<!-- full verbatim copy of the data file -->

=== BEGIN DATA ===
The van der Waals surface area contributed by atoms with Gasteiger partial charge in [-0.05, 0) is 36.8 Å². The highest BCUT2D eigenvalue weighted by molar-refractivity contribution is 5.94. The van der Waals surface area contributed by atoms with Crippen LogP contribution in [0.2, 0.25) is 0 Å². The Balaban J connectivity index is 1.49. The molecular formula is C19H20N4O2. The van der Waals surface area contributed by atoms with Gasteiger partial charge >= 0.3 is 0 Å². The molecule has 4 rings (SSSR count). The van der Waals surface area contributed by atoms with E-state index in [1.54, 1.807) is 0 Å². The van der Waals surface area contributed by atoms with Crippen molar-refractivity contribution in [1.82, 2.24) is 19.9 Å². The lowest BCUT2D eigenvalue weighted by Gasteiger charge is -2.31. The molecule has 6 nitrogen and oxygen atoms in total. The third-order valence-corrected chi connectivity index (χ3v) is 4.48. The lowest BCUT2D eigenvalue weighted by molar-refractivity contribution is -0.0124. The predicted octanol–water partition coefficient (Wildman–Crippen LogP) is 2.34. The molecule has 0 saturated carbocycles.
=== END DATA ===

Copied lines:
The van der Waals surface area contributed by atoms with Gasteiger partial charge in [-0.05, 0) is 36.8 Å². The highest BCUT2D eigenvalue weighted by molar-refractivity contribution is 5.94. The van der Waals surface area contributed by atoms with Crippen LogP contribution in [0.2, 0.25) is 0 Å². The Balaban J connectivity index is 1.49. The molecular formula is C19H20N4O2. The van der Waals surface area contributed by atoms with Gasteiger partial charge >= 0.3 is 0 Å². The molecule has 4 rings (SSSR count). The van der Waals surface area contributed by atoms with E-state index in [1.54, 1.807) is 0 Å². The van der Waals surface area contributed by atoms with Crippen molar-refractivity contribution in [1.82, 2.24) is 19.9 Å². The lowest BCUT2D eigenvalue weighted by Gasteiger charge is -2.31. The molecule has 6 nitrogen and oxygen atoms in total. The third-order valence-corrected chi connectivity index (χ3v) is 4.48. The lowest BCUT2D eigenvalue weighted by molar-refractivity contribution is -0.0124. The predicted octanol–water partition coefficient (Wildman–Crippen LogP) is 2.34. The molecule has 0 saturated carbocycles.